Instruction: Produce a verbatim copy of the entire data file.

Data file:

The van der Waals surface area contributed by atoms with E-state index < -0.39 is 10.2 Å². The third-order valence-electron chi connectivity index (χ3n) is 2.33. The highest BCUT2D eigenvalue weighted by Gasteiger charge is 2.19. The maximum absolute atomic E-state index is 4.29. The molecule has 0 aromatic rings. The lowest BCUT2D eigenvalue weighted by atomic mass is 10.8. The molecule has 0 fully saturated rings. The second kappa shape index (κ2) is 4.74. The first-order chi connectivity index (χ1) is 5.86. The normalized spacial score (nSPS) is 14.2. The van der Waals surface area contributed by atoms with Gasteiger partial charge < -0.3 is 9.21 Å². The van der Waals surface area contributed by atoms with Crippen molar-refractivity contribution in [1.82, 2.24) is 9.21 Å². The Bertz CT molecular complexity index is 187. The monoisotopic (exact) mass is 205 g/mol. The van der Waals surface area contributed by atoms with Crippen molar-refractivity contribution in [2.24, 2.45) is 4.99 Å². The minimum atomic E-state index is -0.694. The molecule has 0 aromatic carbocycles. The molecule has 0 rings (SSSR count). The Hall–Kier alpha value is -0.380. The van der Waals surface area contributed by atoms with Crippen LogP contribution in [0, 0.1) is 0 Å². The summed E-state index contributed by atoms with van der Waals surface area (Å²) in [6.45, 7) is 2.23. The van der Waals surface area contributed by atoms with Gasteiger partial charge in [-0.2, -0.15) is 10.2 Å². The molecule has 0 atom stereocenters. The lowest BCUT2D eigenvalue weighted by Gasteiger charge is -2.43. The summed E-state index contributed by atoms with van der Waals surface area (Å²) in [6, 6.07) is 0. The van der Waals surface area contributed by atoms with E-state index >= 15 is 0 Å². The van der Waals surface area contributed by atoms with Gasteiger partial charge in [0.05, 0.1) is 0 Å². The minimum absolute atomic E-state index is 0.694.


The van der Waals surface area contributed by atoms with E-state index < -0.39 is 10.2 Å². The third-order valence-electron chi connectivity index (χ3n) is 2.33. The highest BCUT2D eigenvalue weighted by Gasteiger charge is 2.19. The maximum absolute atomic E-state index is 4.29. The molecule has 0 aromatic rings. The lowest BCUT2D eigenvalue weighted by atomic mass is 10.8. The molecule has 0 fully saturated rings. The second kappa shape index (κ2) is 4.74. The first-order chi connectivity index (χ1) is 5.86. The normalized spacial score (nSPS) is 14.2. The van der Waals surface area contributed by atoms with Gasteiger partial charge < -0.3 is 9.21 Å². The van der Waals surface area contributed by atoms with Crippen molar-refractivity contribution in [1.82, 2.24) is 9.21 Å². The Bertz CT molecular complexity index is 187. The monoisotopic (exact) mass is 205 g/mol. The van der Waals surface area contributed by atoms with Crippen molar-refractivity contribution in [2.24, 2.45) is 4.99 Å². The minimum atomic E-state index is -0.694. The molecule has 0 aromatic carbocycles. The molecule has 0 rings (SSSR count). The Hall–Kier alpha value is -0.380. The van der Waals surface area contributed by atoms with Crippen LogP contribution in [0, 0.1) is 0 Å². The summed E-state index contributed by atoms with van der Waals surface area (Å²) in [6.45, 7) is 2.23. The van der Waals surface area contributed by atoms with Gasteiger partial charge in [-0.2, -0.15) is 10.2 Å². The molecule has 0 atom stereocenters. The lowest BCUT2D eigenvalue weighted by Gasteiger charge is -2.43. The summed E-state index contributed by atoms with van der Waals surface area (Å²) in [6, 6.07) is 0. The van der Waals surface area contributed by atoms with E-state index >= 15 is 0 Å². The van der Waals surface area contributed by atoms with Gasteiger partial charge in [0.05, 0.1) is 0 Å². The minimum absolute atomic E-state index is 0.694.